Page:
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Tales of a Technician: The Anatomy of a Drawdown

September 17, 2018

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Tales of a Technician: The Anatomy of a Drawdown

If you want to win, you have to learn to lose. If you don’t, financial peril awaits. I want to shed light on losses with a focus on how to think about drawdowns in trading systems.

The term “drawdown” is simply trader-speak for a loss or series of losses. If I have a $100k account that ends up falling to $97k this month, then I experienced a $3K or 3% drawdown. If the next month my loss grows from $3K to $6K, then the drawdown has increased to 6%. So on and so forth.

All traders have drawdowns. It’s the magnitude of the hole digging as well as how the trader reacts that determines their destiny.

Rookies dig themselves deep and suffer depression along the way.

Pros shovel shallow and maintain their confidence despite the adversity.

Experience and trust in one’s trading system is arguably the difference between the two. Because the newcomer lacks either or both, they are quick to abandon ship when the going gets tough. If you possess a money-winning system, one that carries a positive expectancy and high probability of success, then the best response to a drawdown is persistence, to continue deploying your trade again and again. Calling it quits when you’re knee-deep in a hole guarantees that you never recover.

The culprit for quitting is easy to spot. It’s the fear that if one continues trading they will continue to lose more money. It’s a justified fear if you lack a time-tested trading system. Which is all the more reason to GET A TIME-TESTED TRADING SYSTEM! Might I suggest Tackle Trading’s beloved Cash Flow Condors system or the freshly released Bear Market Survival Guide? Both teach of systems you can begin using immediately.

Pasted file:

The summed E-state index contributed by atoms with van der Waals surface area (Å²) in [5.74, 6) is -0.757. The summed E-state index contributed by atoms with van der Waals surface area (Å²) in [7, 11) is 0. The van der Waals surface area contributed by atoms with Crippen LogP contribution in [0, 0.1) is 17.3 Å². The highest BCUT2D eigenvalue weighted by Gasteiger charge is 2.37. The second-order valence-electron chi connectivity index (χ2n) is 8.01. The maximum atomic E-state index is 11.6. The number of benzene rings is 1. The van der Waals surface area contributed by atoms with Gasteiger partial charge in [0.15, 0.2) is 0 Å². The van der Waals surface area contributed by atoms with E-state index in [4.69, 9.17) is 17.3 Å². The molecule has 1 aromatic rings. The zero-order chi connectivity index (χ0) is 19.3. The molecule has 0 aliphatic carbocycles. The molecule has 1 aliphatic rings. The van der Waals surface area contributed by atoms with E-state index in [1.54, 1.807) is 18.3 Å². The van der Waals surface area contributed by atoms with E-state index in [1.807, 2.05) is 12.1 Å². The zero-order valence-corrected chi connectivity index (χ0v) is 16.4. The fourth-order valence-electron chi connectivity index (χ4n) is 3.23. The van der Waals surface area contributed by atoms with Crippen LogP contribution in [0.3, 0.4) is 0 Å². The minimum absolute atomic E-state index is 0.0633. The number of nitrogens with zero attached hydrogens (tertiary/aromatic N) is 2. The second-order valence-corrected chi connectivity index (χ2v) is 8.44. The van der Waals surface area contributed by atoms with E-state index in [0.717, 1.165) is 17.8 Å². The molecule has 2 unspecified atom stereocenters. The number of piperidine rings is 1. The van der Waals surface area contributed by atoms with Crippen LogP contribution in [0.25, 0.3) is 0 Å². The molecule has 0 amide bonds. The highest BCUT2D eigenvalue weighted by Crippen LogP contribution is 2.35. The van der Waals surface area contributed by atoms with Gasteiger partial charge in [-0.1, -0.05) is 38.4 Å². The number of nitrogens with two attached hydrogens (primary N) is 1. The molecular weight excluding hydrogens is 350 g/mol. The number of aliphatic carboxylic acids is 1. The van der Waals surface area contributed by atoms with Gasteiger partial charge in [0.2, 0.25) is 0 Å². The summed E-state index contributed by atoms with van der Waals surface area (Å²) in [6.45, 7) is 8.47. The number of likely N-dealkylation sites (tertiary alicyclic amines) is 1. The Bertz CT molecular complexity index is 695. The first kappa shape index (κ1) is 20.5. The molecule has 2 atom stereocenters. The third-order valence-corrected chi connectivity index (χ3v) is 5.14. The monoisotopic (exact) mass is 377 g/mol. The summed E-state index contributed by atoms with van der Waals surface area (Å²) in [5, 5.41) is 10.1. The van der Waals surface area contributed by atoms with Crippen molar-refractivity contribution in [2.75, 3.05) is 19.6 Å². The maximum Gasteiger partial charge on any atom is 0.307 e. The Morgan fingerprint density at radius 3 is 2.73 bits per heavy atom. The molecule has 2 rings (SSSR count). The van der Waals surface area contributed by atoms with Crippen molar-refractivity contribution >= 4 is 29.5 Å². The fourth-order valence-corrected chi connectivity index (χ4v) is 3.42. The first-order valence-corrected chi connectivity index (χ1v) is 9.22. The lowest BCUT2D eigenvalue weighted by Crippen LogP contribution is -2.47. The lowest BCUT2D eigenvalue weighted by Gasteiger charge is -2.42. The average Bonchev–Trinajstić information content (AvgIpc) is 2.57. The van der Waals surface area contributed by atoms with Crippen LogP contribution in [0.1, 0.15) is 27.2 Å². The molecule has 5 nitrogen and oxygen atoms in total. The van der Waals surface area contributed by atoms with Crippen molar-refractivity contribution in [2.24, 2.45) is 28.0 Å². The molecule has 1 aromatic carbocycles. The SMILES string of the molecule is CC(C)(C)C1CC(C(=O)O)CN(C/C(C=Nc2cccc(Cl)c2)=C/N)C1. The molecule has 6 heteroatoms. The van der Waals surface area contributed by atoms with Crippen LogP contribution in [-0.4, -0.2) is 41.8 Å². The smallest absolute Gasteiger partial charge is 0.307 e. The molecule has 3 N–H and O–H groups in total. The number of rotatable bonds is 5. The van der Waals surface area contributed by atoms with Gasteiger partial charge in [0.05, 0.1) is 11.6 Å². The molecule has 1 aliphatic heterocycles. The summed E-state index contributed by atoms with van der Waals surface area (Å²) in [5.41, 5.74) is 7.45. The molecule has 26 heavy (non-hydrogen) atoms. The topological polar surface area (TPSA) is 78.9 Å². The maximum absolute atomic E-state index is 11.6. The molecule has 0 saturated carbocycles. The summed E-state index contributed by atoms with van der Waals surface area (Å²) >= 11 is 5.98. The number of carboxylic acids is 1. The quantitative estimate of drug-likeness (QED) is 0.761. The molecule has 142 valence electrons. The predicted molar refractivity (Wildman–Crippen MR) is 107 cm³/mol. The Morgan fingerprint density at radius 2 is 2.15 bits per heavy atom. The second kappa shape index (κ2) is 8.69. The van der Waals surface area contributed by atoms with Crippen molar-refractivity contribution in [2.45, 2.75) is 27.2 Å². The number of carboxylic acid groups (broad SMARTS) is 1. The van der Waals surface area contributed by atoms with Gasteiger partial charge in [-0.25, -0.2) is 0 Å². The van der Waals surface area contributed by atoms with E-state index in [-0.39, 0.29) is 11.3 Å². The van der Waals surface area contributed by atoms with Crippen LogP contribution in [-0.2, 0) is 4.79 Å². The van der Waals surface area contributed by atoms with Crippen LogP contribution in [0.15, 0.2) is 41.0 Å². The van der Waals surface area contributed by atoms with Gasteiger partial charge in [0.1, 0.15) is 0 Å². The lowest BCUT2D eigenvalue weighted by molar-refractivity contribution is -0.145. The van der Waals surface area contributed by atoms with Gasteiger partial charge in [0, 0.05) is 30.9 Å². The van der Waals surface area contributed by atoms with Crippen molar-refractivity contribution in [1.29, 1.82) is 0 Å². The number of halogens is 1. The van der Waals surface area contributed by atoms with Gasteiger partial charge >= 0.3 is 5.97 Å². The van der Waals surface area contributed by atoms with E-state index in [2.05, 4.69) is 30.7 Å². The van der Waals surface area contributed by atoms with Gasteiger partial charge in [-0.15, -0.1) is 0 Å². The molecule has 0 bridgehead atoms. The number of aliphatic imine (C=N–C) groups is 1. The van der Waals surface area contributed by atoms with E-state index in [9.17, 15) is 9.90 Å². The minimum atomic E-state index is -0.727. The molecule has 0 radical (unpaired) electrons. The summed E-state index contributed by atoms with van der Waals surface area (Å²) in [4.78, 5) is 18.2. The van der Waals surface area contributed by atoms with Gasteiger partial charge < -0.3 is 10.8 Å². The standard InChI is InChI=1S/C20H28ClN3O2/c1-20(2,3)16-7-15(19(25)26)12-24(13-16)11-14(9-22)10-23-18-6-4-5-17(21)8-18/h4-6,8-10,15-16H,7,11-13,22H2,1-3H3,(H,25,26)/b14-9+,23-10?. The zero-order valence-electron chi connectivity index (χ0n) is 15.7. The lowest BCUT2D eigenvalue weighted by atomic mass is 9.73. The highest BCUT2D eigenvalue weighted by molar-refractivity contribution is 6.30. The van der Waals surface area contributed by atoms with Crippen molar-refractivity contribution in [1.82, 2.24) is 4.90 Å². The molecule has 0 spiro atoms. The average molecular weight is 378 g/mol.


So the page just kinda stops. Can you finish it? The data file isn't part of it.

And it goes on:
But even the best methods will suffer drawdowns. It’s inevitable. The key is to understand what’s typical and how bad the drawdowns will be ahead of time. That way you can prepare yourself psychologically and ensure you position size properly.

Let’s say you’re using something similar to the $10-wide Iron Condor sold each month as taught in the Cash Flow Condors. And, let’s say the average loss, assuming you don’t hedge, comes in around $350. If that’s what is typical, then you need to be psychologically and financially prepared to experience a loss of this magnitude as frequently as the odds suggest.

If you’re not, then you’ll undoubtedly throw in the towel following a lousy month. If the probabilities predict you might experience the occasional year where you suffer this $350 loss three or four times then make sure you’re equipped to handle it.

Of course, worse than the occasional single month loss is a losing streak. There’s nothing like a multi-month losing streak to make you question your sanity and the merit of the system. If you want to make it easier to survive, then you must position size properly. I can trade a small enough number of contracts so that if the worst losing streak ever seen by the Cash Flow Condors system were to strike it would only take 10% of my account. Or, I can be a dum-dum, trade too many contracts, and guarantee peril if a losing streak arrives.

I’m the captain of my ship and in complete control of my exposure. Are you?


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One Reply to “Tales of a Technician: The Anatomy of a Drawdown”

  1. Avatar AbidRahnaman says:

    Thank you Tyler

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